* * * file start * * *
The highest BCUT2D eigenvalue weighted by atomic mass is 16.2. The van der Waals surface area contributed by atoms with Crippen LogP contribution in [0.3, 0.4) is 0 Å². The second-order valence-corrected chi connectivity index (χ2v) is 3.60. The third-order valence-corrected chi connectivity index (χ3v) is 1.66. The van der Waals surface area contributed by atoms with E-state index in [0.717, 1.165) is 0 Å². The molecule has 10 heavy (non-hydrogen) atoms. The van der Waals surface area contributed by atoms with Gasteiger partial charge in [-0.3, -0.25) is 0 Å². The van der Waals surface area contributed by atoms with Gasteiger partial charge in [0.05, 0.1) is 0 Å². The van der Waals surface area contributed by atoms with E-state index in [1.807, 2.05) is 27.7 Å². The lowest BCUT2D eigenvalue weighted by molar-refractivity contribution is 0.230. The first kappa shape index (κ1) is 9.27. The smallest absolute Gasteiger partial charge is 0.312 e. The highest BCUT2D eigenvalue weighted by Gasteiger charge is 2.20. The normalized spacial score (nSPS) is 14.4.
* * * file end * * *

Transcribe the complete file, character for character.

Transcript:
The highest BCUT2D eigenvalue weighted by atomic mass is 16.2. The van der Waals surface area contributed by atoms with Crippen LogP contribution in [0.3, 0.4) is 0 Å². The second-order valence-corrected chi connectivity index (χ2v) is 3.60. The third-order valence-corrected chi connectivity index (χ3v) is 1.66. The van der Waals surface area contributed by atoms with E-state index in [0.717, 1.165) is 0 Å². The molecule has 10 heavy (non-hydrogen) atoms. The van der Waals surface area contributed by atoms with Gasteiger partial charge in [-0.3, -0.25) is 0 Å². The van der Waals surface area contributed by atoms with Gasteiger partial charge in [0.05, 0.1) is 0 Å². The van der Waals surface area contributed by atoms with E-state index in [1.807, 2.05) is 27.7 Å². The lowest BCUT2D eigenvalue weighted by molar-refractivity contribution is 0.230. The first kappa shape index (κ1) is 9.27. The smallest absolute Gasteiger partial charge is 0.312 e. The highest BCUT2D eigenvalue weighted by Gasteiger charge is 2.20. The normalized spacial score (nSPS) is 14.4.